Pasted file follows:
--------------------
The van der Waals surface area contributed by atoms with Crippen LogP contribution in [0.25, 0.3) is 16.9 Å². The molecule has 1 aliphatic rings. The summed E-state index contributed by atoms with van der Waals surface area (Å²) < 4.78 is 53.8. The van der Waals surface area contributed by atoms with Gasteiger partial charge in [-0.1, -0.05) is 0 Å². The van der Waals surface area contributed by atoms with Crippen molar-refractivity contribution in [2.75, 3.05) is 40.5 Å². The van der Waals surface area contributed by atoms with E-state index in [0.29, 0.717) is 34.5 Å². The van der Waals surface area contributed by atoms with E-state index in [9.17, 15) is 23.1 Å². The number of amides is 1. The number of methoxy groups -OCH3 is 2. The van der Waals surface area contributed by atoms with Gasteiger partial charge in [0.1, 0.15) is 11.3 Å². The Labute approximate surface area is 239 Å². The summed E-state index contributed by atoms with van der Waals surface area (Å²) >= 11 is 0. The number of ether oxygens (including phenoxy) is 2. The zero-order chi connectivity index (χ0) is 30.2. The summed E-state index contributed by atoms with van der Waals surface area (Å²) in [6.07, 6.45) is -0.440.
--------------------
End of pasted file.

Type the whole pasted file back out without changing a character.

The van der Waals surface area contributed by atoms with Crippen LogP contribution in [0.25, 0.3) is 16.9 Å². The molecule has 1 aliphatic rings. The summed E-state index contributed by atoms with van der Waals surface area (Å²) < 4.78 is 53.8. The van der Waals surface area contributed by atoms with Gasteiger partial charge in [-0.1, -0.05) is 0 Å². The van der Waals surface area contributed by atoms with Crippen molar-refractivity contribution in [2.75, 3.05) is 40.5 Å². The van der Waals surface area contributed by atoms with E-state index in [0.29, 0.717) is 34.5 Å². The van der Waals surface area contributed by atoms with E-state index in [9.17, 15) is 23.1 Å². The number of amides is 1. The number of methoxy groups -OCH3 is 2. The van der Waals surface area contributed by atoms with Gasteiger partial charge in [0.1, 0.15) is 11.3 Å². The Labute approximate surface area is 239 Å². The summed E-state index contributed by atoms with van der Waals surface area (Å²) >= 11 is 0. The number of ether oxygens (including phenoxy) is 2. The zero-order chi connectivity index (χ0) is 30.2. The summed E-state index contributed by atoms with van der Waals surface area (Å²) in [6.07, 6.45) is -0.440.